Date: Feb. 15, 2002 Contacts: National Academy of Engineering Belinda Smith, Staff Associate (202) 334-2262; e-mail <email@example.com> Carrie Harless, Director, Office of Administration (202) 334-2196; e-mail <firstname.lastname@example.org>
National Academy of Engineering Elects 74 Members and Seven Foreign Associates
WASHINGTON -- The National Academy of Engineering has elected 74 new members and seven new foreign associates to its membership, NAE President Wm. A. Wulf announced today. This brings the total U.S. membership to 1,857 active members and 250 members emeriti, and the number of foreign associates to 158.
Election to the National Academy of Engineering is one of the highest professional distinctions that can be accorded an engineer. Academy membership honors those who have made "important contributions to engineering theory and practice" and those who have demonstrated "unusual accomplishment in the pioneering of new and developing fields of technology." A list of the newly elected members and foreign associates follows, with their primary affiliations at the time of election and a brief statement of their principal engineering accomplishments.
NAE New Members
Rakesh Agrawal, chief engineer, process synthesis, Air Products and Chemicals Inc., Allentown, Pa. For contributions to the development and worldwide implementation of high-efficiency and high-purity cryogenic and non-cryogenic gas separation processes.
William F. Banholzer, vice president, Global Technology and GE Plastics, Pittsfield, Mass. For breakthroughs in stealth materials and contributions to the isotope effect in solid-state physics, and for business leadership.
Frank S. Bates, professor and head, department of chemical engineering and materials science, University of Minnesota, Minneapolis. For important contributions on the phase behavior of polymer blends, particularly block co-polymers.
James A. Brierley, chief microbiologist and chief research scientist, Newmont Mining Corp., Englewood, Colo. For recognizing the potential of high-temperature biomining, and for innovative industrial biomining practices.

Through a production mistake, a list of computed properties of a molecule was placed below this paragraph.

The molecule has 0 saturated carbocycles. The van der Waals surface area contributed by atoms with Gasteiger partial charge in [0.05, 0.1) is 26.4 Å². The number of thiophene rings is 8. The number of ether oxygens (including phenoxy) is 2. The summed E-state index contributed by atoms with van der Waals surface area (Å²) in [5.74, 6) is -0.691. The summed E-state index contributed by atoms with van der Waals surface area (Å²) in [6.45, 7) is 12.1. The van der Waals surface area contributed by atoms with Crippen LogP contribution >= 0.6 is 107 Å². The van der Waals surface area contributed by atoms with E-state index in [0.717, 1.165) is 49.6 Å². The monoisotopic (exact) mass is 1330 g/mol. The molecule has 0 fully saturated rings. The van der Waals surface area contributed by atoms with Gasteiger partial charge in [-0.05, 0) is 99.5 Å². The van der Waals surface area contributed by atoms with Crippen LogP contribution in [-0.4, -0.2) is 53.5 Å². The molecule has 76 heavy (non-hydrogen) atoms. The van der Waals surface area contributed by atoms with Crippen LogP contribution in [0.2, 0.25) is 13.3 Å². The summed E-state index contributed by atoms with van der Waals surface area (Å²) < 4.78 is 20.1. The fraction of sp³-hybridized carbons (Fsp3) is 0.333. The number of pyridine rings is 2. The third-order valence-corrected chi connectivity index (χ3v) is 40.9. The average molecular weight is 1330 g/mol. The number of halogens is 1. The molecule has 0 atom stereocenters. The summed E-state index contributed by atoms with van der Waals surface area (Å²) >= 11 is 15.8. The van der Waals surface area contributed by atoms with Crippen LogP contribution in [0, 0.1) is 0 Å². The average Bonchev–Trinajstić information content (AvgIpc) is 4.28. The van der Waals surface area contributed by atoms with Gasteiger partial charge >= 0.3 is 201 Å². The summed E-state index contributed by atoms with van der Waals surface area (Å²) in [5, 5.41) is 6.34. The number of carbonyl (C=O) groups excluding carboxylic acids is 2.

C. Jeffrey Brinker, senior scientist, inorganic materials chemistry division, Sandia National Laboratories, Albuquerque, N.M. For outstanding contributions to the science of sol-gel processing, and for the invention of porous materials with controlled structure.
Andrew Brown Jr., director of engineering, Delphi Automotive Systems, Troy, Mich. For the effective planning and integration of large-scale, highly diverse research and engineering activities.
Joe C. Campbell, Cockrell Family Regents Chair in Engineering, University of Texas, Austin. For contributions to the development of high-speed, low-noise avalanche photodiodes.
Michael J. Carey, technical director, BEA Systems Inc., San Jose, Calif. For contributions to the design, implementation, and evaluation of database systems.
Subrata K. Chakrabarti, president, Offshore Structure Analysis Inc., Plainfield, Ill. For major contributions to the field of hydrodynamics and fluid structure interaction in the design of harbor, coastal, and offshore structures.
Morris Chang, chairman and chief executive officer, Taiwan Semiconductor Manufacturing Co., Taipei. For contributions to the integrated circuit industry, the creation of the pure-foundry business model, and the enabling of the fabless semiconductor industry.
Douglas M. Chapin, president and director, MPR Associates Inc., Alexandria, Va. For improvements in reliability and the prevention and mitigation of core damage accidents in nuclear reactors worldwide.
Andrew R. Chraplyvy, director, light-wave systems research, Bell Laboratories, Lucent Technologies, Holmdel, N.J. For contributions to the development of high-capacity optical fiber communication systems.
Joseph M. Colucci, president, Automotive Fuels Consulting Inc., Clarkston, Mich. For leadership at the "fuel/vehicle system" interface leading to improved automotive fuel and vehicle quality and reduced emissions.
Ross B. Corotis, chair, department of civil engineering, University of Colorado, Boulder. For the application of probabilistic modeling in design, new methods of reliability assessment and optimization of structures, and innovations in engineering education.
Henry Cox, chief scientist and senior vice president, ORINCON Corp., Arlington, Va. For contributions to the performance of U.S. Navy sonars and the development of undersea acoustic superiority.
John H. Crawford, director of microprocessor architecture, Intel Corp., Santa Clara, Calif. For the architectural design of widely used microprocessors.
John C. Crittenden, Presidential Professor, department of civil and environmental engineering, Michigan Technological University, Houghton. For the development of theory and the application of processes for removing toxic organic compounds from air and drinking water.
Edward L. Cussler, Institute of Technology Distinguished Professor of Chemical Engineering, University of Minnesota, Minneapolis. For pioneering research on membrane transport in chemical and biochemical separation, and for inspiring teaching.